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New York shooting guard Kevin Huerter becomes second high school player to commit to Maryland for 2016

Terps

Kevin Huerter's rise in the rankings among the nation's top high school players has mirrored Maryland's ascent among the country's top basketball programs. It will be interesting to see how the 6-foot-5 shooting guard from Clifton Park, N.Y., continues to grow along with the Terps.

Huerter, who last week jumped more than 30 spots to No. 41 in ESPN's most recent ratings, orally committed Monday to Maryland after visiting College Park over the weekend. Huerter had previously visited Villanova, but will cancel his planned trips to both Notre Dame and Michigan.

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"I felt really comfortable with the players and coaching staff and didn't really feel like I needed to take the other visits. I already felt that if was the place for me," Huerter said Monday.

Said Tom Huerter, the player's father: "He got home and we talked abut it this morning. He didn't need to wait. He didn't want to wait. He didn't want somebody else to possibly take that spot when he knew he wanted to go there."

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Asked if Maryland had been the favorite prior to last weekend's visit, Kevin Huerter said, "I don't think there was really a favorite, but I really liked my unofficial visit in July and going into this visit I knew it was a place I really liked. It kind of really solidified it today that I really wanted to be there."

Added his father: "Kevin's excited because Maryland is an up-and-coming program and he wants to be part of a championship-level team. He bought into Coach Turgeon's system and their incredible support staff in every aspect, academics, athletics, socially. It was just a home run for him."

Huerter said it was a combination of factors that turned his decision toward Maryland.

"What I really looked at in this official visit was getting to know the players and what they're like, and to continue to get closer to the coaching staff," said Huerter, who was hosted by senior forward Jake Layman and junior forward Robert Carter Jr.

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Among the things Huerter did with the Terps over the weekend was go to Friday's 2-1 overtime win over top-ranked UCLA in men's soccer at Ludwig Field.

"When he went Friday night, I think he was excited to be a part of that type of atmosphere, that just adds to the whole experience," Tom Huerter said.

Huerter becomes the second player in the Class of 2016 to commit to Maryland, following St. John's High point guard Anthony Cowan of Bowie. Cowan jumped into the Top 100 last week (No. 87) after an impressive summer.

The Terps will host five-star forward Wenyen Gabriel this weekend. Four-star shooting guard Brandon Robinson, a four-star shooting guard from Douglasville, Ga. ranked No. 63 ESPN, canceled his visit to College Park after Huerter committed.

A former Division I player at Siena, Tom Huerter said that his family has been impressed with what has been something of a whirlwind recruiting process for his 17-year-old son that began in March when Maryland assistant Dustin Clark showed up to watch Huerter and older brother Tom Jr. lead Shenendehowa High to a state championship.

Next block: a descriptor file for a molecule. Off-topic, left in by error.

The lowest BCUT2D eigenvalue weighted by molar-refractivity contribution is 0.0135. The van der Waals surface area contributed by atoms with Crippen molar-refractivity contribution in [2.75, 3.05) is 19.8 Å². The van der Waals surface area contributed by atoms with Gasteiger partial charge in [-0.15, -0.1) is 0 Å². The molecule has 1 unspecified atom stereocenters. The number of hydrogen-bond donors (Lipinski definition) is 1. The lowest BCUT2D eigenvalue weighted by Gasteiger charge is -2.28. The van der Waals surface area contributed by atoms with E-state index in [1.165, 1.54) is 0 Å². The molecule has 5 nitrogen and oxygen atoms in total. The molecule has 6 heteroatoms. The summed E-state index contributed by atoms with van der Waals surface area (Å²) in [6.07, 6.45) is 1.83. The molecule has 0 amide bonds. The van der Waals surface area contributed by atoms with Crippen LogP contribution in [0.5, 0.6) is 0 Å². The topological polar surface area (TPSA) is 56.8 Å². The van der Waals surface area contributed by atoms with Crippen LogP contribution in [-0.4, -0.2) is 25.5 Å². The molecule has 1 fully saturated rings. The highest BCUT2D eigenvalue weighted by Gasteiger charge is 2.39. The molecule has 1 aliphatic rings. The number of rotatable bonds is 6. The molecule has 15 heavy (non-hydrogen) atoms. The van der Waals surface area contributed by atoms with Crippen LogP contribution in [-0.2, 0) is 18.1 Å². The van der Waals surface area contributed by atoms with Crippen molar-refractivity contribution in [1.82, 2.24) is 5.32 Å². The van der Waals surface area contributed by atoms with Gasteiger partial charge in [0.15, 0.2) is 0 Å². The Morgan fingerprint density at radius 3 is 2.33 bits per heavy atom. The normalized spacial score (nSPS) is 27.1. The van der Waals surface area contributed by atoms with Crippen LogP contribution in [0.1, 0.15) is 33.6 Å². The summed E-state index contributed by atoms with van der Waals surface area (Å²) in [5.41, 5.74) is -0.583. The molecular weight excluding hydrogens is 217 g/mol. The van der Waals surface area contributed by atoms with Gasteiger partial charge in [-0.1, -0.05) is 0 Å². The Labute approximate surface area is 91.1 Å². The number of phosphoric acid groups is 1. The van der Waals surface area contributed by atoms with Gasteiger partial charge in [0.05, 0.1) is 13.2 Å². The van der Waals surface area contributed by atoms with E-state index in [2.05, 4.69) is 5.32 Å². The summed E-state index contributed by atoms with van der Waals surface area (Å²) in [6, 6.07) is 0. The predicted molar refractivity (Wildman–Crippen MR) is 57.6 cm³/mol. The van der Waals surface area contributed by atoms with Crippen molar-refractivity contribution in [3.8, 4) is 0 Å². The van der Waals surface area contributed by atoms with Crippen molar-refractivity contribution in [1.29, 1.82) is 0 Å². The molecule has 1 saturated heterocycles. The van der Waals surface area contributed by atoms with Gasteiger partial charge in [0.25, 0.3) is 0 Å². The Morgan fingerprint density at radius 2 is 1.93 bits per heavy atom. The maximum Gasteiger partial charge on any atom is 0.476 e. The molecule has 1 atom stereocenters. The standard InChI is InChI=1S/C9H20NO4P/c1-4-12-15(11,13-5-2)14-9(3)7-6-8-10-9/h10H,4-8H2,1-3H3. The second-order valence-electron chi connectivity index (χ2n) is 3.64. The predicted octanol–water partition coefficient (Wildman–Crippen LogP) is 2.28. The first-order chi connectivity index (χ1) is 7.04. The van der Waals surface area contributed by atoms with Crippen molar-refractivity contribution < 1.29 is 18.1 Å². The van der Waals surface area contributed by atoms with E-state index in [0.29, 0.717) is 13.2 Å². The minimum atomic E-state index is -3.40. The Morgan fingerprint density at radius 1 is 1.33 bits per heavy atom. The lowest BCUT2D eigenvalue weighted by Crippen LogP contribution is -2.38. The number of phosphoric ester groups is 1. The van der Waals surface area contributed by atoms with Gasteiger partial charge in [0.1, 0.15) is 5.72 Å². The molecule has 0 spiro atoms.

"They made Kevin feel as if he was a priority," Tom Huerter said Monday. "I think in the end that was a big part of it. We just have a great deal of respect for Coach Turgeon and his family and how he kind of does things."

Since Clark's visit and a subsequent trip by Turgeon to watch Huerter play in an AAU tournament in Virginia, "from that point they've been full throttle."

Tom Huerter admittedly started following Maryland's growth under Turgeon before then. Huerter played collegiately with Steve McCoy, Layman's uncle, on a team that beat Stanford in the 1989 NCAA tournament.

Tom Huerter said it is hard not to notice the seemingly overnight rise from a bottom-tier ACC team to a national contender. Asked if he can remember a program moving into the nation's elite so quickly, Huerter said, "I can't."

Huerter said that it goes beyond the talent Turgeon has brought in the past two years.

"Not only has the talent level has gotten better, but those guys out on the court have bought in to a philosophy that Mark preaches," Huerter said

Tom Huerter said that his son noticed how much the current group of Terps have bought in when he watched a four-minute video clip that was part of Maryland's presentation.

"Several times they showed Mark talking to a player in the heat of battle and the player would be listening," Huerter said. "He wasn't looking away, He was engaged. He wanted to hear what coach Turgeon had to say. ... My son actually picked that up and said, 'It seems like he has a great rapport with players because none of them have tuned him out.'"

The Huerters are aware of what transpired as recently as two years ago, when the Terps finished 17-15 and five players with remaining eligibility left the program.

"Coaching is a tough business, guys are getting fired with winning records," Huerter said. "When they were 17-15, that might have been Mark's best coaching job because he probably had guys who didn't want to buy ionto his system and yet they still won. He [also] loses an NBA player, a lottery pick and they just come back and keep getting better. That's a testament to what Mark and his staff have done."

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